The result of all this innovation and painstaking attention to detail, I found out at CAS 2013, was a speaker (the Sonja 1.2, $72,800 a pair) that produced uncommonly well-balanced, highly detailed sound, with few shortcomings. The heavy metal cabinets brought a solidity and weight to music, particularly 1970s rock, and the low distortion allowed jazz and orchestral material to emerge with exquisite detail and beauty. YG speakers seemed to be the rare transducer that excelled on whatever a listener chose to play.
This year, I seriously considered getting my hearing checked, since the sound in the Loggie room (the second one I visited on Friday morning) seemed to come up somewhat short of last year. Was it the Haileys, I wondered? Could the Bryston amps be a bad match?
It turns out everyone on the first floor was struggling early at CAS 2014, possibly due to cold equipment and dodgy electrical power. But when I returned Saturday, Loggie had tweaked and sorted out the system, and it was now sounding more like its price tag would indicate.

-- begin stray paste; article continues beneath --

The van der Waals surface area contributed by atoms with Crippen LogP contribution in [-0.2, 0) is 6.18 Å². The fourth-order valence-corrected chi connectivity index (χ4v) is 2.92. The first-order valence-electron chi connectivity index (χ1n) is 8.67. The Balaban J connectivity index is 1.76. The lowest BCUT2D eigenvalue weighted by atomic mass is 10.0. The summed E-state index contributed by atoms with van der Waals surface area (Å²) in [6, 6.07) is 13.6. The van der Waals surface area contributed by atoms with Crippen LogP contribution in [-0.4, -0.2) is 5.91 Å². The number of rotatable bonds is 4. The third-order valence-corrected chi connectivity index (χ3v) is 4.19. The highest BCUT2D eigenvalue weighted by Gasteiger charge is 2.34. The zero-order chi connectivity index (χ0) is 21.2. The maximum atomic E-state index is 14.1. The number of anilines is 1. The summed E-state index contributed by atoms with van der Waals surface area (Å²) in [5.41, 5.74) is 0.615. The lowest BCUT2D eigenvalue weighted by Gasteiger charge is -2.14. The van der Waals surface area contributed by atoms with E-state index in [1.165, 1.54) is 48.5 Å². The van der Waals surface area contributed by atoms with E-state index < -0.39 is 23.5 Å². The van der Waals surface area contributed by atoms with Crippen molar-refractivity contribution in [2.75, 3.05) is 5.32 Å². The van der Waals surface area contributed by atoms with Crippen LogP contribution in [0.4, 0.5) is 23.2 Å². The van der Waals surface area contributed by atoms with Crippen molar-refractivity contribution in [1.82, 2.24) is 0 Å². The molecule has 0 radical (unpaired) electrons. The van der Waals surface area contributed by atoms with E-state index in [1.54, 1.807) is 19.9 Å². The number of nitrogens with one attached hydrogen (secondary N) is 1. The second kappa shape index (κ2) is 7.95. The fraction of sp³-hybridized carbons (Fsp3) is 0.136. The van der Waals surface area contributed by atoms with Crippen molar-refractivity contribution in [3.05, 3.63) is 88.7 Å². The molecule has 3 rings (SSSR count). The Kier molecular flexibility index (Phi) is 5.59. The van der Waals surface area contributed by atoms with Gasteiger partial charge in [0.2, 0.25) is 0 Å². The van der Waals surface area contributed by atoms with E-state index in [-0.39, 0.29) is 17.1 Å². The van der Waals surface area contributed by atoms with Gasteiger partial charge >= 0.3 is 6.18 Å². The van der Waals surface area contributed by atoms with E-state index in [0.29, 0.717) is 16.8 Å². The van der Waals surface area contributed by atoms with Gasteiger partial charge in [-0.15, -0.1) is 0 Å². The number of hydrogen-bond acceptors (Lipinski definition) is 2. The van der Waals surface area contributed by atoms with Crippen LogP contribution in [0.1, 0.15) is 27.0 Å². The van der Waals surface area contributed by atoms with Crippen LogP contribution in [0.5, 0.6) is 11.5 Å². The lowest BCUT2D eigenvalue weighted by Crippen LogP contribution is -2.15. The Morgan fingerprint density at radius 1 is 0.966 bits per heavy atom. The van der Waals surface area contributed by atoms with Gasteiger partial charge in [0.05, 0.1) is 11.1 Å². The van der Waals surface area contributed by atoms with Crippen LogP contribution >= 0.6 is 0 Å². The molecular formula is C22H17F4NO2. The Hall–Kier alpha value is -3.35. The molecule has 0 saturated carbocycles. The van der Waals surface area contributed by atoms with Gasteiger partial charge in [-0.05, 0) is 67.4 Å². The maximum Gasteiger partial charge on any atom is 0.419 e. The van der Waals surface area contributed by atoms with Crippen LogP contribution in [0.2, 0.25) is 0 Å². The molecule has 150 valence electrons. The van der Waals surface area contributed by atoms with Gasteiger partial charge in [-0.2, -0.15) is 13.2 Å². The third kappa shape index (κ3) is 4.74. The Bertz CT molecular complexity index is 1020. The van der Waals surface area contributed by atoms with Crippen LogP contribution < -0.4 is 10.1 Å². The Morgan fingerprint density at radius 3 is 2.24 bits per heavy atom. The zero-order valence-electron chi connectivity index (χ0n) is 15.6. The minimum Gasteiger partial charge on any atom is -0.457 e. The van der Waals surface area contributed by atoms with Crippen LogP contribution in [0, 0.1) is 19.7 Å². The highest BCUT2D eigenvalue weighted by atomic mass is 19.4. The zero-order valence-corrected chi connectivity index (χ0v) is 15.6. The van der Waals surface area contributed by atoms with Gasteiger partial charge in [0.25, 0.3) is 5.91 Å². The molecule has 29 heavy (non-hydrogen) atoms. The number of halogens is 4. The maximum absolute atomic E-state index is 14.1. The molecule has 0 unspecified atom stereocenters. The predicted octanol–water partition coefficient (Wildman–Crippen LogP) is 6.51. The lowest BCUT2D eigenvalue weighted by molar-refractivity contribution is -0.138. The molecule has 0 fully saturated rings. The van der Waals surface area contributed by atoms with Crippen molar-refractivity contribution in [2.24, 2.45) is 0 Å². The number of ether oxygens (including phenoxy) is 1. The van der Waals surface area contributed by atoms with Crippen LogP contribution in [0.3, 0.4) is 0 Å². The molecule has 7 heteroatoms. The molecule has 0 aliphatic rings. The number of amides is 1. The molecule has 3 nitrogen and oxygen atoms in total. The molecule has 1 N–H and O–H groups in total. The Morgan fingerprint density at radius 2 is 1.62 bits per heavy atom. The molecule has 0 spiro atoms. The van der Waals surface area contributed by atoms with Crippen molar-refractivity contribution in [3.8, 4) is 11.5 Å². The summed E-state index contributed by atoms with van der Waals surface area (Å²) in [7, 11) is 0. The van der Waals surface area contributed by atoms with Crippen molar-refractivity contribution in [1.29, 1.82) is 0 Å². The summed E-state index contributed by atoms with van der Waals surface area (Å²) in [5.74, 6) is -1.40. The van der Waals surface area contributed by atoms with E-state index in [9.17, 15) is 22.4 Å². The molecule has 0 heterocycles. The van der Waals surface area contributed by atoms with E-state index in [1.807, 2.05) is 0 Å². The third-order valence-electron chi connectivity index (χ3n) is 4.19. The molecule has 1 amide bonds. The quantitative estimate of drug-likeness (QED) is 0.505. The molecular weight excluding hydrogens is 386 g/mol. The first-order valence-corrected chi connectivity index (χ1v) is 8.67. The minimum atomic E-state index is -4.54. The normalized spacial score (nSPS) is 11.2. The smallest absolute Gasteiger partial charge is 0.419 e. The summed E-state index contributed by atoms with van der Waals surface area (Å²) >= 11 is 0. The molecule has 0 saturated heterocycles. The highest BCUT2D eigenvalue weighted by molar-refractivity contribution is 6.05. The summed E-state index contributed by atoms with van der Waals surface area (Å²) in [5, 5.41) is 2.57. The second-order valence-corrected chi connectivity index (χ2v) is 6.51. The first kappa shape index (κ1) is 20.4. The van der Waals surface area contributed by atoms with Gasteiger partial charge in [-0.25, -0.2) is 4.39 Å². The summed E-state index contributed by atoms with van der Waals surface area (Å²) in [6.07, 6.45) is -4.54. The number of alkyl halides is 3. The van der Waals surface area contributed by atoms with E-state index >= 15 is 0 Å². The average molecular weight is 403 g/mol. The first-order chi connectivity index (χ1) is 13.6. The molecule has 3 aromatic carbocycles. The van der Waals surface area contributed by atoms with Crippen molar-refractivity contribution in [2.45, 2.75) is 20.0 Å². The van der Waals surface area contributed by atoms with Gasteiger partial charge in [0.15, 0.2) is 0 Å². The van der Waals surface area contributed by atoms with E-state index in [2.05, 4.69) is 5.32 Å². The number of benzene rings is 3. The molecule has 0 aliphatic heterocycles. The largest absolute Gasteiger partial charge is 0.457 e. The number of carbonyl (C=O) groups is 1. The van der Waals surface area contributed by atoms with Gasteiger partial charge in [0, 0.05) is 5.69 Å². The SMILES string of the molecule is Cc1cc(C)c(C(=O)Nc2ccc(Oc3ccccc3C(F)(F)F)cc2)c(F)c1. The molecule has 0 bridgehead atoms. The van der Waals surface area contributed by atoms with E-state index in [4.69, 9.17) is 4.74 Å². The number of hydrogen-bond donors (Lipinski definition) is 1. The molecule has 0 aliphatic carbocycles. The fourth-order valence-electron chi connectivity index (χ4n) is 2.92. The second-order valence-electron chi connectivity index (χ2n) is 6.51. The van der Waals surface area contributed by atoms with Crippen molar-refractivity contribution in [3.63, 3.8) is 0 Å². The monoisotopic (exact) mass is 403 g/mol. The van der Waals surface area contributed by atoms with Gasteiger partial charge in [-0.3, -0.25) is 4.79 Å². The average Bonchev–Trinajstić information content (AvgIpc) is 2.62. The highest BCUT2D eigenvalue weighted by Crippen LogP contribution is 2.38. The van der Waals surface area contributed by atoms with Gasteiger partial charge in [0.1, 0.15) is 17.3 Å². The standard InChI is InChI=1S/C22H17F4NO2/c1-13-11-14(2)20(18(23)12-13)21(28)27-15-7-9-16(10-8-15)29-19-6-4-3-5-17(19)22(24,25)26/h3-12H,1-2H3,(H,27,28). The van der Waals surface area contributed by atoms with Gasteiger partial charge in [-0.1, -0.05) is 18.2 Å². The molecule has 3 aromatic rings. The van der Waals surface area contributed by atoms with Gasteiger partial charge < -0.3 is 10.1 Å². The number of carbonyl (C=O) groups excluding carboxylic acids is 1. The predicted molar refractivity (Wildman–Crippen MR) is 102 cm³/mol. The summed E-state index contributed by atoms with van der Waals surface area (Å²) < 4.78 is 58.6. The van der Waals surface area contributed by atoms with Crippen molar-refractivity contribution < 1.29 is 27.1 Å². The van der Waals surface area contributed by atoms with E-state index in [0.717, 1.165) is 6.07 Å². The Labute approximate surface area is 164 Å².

One thing I always like about visiting Robert Loggie’s room is that I know he’s going to be playing some music I’ve never heard but will want to ask about. This year it was, “I Loved Another Woman,” from Funk ‘n’ Blues by Henrik Freischlader, a German blues guitarist. The slow-burn track was atmospheric, gritty and soulful, just my kind of thing. As Freischlader played, you could hear echoes of his influences, such as Peter Green (the song’s author), B.B. King, Freddie King and Stevie Ray Vaughan.
I had Loggie, who is one of the nicest men in the high-end, by the way, switch to my copy of Roxy Music’s “Avalon.” The opening percussion pattern was rendered with polish and detail, and the entrance of the bass was felt as much as heard. Lounge king Brian Ferry’s voice floated above the subtle rhythms, displaying good image depth as well as accurate timbre.
If your budget allows shopping in this price range, the YGs are a must-listen. You may not be able to resist this metal machine’s music.